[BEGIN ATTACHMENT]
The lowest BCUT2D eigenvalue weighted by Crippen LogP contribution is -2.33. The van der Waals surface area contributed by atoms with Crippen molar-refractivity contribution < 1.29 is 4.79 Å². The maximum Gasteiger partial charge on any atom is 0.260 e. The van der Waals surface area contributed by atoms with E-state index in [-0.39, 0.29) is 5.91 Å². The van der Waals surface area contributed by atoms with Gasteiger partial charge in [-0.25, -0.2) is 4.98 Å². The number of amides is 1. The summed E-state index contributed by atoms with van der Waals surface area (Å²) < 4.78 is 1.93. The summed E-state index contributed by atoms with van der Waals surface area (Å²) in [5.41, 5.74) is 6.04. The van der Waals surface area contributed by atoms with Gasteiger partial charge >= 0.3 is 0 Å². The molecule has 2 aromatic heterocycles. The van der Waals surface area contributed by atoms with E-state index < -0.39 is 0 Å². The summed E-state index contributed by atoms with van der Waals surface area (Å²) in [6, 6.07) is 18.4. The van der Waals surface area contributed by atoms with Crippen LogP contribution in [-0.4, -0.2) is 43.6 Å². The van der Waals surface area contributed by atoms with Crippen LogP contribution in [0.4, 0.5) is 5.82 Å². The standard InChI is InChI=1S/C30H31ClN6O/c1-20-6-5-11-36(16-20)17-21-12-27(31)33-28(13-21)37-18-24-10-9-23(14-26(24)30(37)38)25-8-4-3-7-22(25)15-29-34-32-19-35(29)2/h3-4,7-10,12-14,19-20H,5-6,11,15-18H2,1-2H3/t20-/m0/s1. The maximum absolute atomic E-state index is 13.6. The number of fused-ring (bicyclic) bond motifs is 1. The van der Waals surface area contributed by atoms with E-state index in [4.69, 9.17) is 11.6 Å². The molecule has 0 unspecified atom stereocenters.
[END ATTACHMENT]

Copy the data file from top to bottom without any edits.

The lowest BCUT2D eigenvalue weighted by Crippen LogP contribution is -2.33. The van der Waals surface area contributed by atoms with Crippen molar-refractivity contribution < 1.29 is 4.79 Å². The maximum Gasteiger partial charge on any atom is 0.260 e. The van der Waals surface area contributed by atoms with E-state index in [-0.39, 0.29) is 5.91 Å². The van der Waals surface area contributed by atoms with Gasteiger partial charge in [-0.25, -0.2) is 4.98 Å². The number of amides is 1. The summed E-state index contributed by atoms with van der Waals surface area (Å²) < 4.78 is 1.93. The summed E-state index contributed by atoms with van der Waals surface area (Å²) in [5.41, 5.74) is 6.04. The van der Waals surface area contributed by atoms with Gasteiger partial charge >= 0.3 is 0 Å². The molecule has 2 aromatic heterocycles. The van der Waals surface area contributed by atoms with E-state index < -0.39 is 0 Å². The summed E-state index contributed by atoms with van der Waals surface area (Å²) in [6, 6.07) is 18.4. The van der Waals surface area contributed by atoms with Crippen LogP contribution in [-0.4, -0.2) is 43.6 Å². The van der Waals surface area contributed by atoms with Crippen LogP contribution in [0.4, 0.5) is 5.82 Å². The standard InChI is InChI=1S/C30H31ClN6O/c1-20-6-5-11-36(16-20)17-21-12-27(31)33-28(13-21)37-18-24-10-9-23(14-26(24)30(37)38)25-8-4-3-7-22(25)15-29-34-32-19-35(29)2/h3-4,7-10,12-14,19-20H,5-6,11,15-18H2,1-2H3/t20-/m0/s1. The maximum absolute atomic E-state index is 13.6. The number of fused-ring (bicyclic) bond motifs is 1. The van der Waals surface area contributed by atoms with E-state index in [4.69, 9.17) is 11.6 Å². The molecule has 0 unspecified atom stereocenters.